Mike Pompeo lays out steep terms for Iran nuclear treaty

Mike Pompeo outlines 12 demands to be included in new treaty with Tehran, including removing all its forces from Syria.

    The US secretary of state has outlined a series of steep demands to be included in a new nuclear treaty with Iran, including withdrawing all its forces from Syria, and threatened "the strongest sanctions in history" if Tehran does not comply.

    Mike Pompeo's comments came more than a week after the US withdrew from a multinational pact with Iran, in a move with major implications for the global oil trade and multibillion-dollar business deals.

    Speaking at Heritage Foundation in Washington, DC, Pompeo said the US "will apply unprecedented financial pressure on the Iranian regime".

    He added: "The sting of sanctions will be painful if the regime does not change its course from the unacceptable and unproductive path it has chosen to one that rejoins the league of nations."

    Pompeo presented a list of 12 "basic requirements" for a new treaty, including that Iran must stop enrichment of uranium and never pre-process plutonium, as well as allow "unqualified access to all [nuclear] sites throughout the country".

    Pompeo also said Iran would have to end its interventions in regional affairs and conflicts, including in Lebanon and Yemen.

    "We will track down Iranian operatives and their Hezbollah proxies operating around the world and crush them," Pompeo said.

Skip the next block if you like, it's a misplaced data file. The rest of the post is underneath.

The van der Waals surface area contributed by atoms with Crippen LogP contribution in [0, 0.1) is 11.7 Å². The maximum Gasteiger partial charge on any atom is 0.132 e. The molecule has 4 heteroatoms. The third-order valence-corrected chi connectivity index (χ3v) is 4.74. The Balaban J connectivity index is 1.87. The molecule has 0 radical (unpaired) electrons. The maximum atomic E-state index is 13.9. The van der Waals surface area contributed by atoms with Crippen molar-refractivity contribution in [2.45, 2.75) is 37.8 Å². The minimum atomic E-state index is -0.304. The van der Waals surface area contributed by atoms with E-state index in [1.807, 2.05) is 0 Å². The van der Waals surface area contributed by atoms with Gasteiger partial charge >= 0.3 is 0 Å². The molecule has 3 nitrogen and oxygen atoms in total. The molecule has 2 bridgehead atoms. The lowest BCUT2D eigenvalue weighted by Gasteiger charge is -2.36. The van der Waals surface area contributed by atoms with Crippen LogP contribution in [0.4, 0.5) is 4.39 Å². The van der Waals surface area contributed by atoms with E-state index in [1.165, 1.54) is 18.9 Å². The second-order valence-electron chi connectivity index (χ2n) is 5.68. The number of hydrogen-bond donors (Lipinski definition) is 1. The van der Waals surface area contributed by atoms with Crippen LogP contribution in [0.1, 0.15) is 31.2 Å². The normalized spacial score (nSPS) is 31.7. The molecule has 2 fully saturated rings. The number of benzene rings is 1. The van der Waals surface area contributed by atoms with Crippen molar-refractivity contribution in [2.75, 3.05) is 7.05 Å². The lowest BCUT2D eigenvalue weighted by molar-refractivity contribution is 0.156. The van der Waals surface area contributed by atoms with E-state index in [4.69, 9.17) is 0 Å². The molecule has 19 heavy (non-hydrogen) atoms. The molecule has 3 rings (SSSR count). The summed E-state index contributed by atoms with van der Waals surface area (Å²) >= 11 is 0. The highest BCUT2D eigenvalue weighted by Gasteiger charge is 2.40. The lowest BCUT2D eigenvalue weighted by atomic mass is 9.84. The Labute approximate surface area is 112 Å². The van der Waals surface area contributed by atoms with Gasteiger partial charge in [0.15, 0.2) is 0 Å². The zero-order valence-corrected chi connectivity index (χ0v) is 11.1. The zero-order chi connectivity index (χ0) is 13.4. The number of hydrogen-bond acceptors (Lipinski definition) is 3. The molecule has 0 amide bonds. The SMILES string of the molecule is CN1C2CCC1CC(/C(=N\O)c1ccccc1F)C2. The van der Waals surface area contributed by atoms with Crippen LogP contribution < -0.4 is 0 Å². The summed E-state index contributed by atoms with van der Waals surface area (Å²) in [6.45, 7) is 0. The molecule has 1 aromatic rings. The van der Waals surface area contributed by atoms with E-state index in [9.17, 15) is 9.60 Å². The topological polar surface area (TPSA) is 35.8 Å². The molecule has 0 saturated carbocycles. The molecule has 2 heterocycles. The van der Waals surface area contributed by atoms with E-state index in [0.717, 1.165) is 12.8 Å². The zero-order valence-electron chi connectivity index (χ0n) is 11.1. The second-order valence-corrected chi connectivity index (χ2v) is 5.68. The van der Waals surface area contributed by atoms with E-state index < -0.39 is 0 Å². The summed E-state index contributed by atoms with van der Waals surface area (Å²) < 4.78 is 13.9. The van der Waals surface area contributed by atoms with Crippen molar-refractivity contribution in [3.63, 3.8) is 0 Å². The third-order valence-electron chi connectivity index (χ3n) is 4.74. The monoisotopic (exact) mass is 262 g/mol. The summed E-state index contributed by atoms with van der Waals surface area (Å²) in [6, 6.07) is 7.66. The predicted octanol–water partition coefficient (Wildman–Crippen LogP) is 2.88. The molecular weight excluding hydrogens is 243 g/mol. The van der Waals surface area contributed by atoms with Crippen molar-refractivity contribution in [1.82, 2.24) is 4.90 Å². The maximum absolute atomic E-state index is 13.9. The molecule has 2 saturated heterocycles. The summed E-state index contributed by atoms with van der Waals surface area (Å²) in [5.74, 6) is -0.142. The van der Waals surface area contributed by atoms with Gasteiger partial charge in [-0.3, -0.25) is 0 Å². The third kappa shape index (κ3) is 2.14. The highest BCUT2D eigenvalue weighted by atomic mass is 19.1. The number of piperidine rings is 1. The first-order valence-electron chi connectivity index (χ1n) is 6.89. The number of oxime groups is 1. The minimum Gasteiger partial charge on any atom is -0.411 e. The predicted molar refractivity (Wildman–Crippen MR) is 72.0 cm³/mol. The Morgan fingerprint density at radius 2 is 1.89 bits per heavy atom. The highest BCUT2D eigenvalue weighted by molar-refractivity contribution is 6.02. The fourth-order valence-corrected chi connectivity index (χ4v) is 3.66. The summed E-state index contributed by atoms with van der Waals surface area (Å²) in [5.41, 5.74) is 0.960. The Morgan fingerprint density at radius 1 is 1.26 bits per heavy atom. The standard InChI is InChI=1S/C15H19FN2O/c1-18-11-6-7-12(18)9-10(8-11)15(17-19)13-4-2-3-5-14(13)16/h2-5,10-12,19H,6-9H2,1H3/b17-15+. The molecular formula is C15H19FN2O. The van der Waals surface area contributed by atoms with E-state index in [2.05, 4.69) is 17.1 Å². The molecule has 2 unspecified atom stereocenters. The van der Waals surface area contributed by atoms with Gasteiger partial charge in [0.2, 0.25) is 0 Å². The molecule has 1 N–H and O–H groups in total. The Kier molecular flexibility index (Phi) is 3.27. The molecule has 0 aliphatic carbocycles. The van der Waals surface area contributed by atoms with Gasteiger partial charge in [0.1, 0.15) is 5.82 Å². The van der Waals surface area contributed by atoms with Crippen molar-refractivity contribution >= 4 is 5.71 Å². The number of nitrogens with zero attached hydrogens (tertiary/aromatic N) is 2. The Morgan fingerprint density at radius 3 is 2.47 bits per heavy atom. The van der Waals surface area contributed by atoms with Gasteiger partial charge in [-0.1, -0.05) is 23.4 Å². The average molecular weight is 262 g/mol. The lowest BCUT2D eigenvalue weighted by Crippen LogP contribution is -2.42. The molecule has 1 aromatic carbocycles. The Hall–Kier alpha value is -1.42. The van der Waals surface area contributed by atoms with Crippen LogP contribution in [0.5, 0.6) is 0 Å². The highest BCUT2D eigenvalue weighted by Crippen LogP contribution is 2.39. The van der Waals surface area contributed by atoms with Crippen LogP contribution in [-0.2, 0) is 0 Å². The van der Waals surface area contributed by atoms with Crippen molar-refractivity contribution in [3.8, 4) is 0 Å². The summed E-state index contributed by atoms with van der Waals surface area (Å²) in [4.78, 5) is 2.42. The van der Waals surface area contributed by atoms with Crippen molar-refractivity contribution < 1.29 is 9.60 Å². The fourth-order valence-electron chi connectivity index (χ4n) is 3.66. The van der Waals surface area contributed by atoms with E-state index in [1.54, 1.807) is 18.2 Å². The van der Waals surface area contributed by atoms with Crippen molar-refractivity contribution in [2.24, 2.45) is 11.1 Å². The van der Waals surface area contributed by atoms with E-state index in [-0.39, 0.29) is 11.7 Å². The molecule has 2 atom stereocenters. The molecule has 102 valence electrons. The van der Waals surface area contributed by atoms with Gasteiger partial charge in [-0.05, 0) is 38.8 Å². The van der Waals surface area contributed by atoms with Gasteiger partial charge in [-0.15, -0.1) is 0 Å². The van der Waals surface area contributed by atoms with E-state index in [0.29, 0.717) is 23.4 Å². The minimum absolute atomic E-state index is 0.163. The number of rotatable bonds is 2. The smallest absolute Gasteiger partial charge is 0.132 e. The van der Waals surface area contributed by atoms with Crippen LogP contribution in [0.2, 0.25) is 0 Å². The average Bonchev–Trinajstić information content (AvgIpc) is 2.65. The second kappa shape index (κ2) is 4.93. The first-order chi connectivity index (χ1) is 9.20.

'Shrug off an angry rhetoric'

    His threat of further sanctions came as European parties to the landmark 2015 nuclear deal were working to find a way to keep the pact in effect with Iran, even without US participation.

    There was no immediate comment from Iran to Pompeo's speech, but after Washington's exit, Tehran had said that "the interests of the people of Iran must be assured" for it to stay in the deal.

    Al Jazeera's Zein Basravi, reporting from Tehran, said that despite Pompeo's strong rhetoric, the Iranian leadership is "likely to feel like this is nothing they haven't heard from the United States before".

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    "There is such an enormous trust deficit between the US and Iran that Iranian leaders are likely to really shrug this off as yet more angry rhetoric coming from the Trump White House," he said.

    Basravi added that Iran, a country that is party to the nuclear non-proliferation treaty, has repeatedly said "the allegations that it is pursuing nuclear weapons is not true".

    Under the deal signed in Vienna with six world powers - China, France, Russia, the UK, the US and Germany, as well as the European Union - Iran scaled back its enrichment of uranium and vowed not to pursue nuclear weapons in exchange for sanctions relief.

    United Nations inspectors have repeatedly confirmed Iran's compliance with the deal.

    Still, US President Donald Trump on May 9 announced Washington's withdrawal from the deal and said that he would impose tough economic sanctions on Iran 

    Several major European companies expressed concern about continuing business with Iran following the US exit, raising further doubts about the viability of the deal.

    In his address, his first major policy speech since starting as top US diplomat late last month, Pompeo also warned European businesses who work with Iran in violation of US sanctions that they will be held "to account."

    Al Jazeera's Natacha Butler, reporting from France's capital, Paris, said that Pompeo's comments about a new treaty are not likely to be received well in Europe.

    "You can only imagine how European leaders might react to that," she said.

    "In many ways, it looks as if the US is dictating what should be done when, of course, from the Europeans' point of view there is a deal already there that most European leaders say has been working and they say that Iran has been complying.

    SOURCE: Al Jazeera and news agencies


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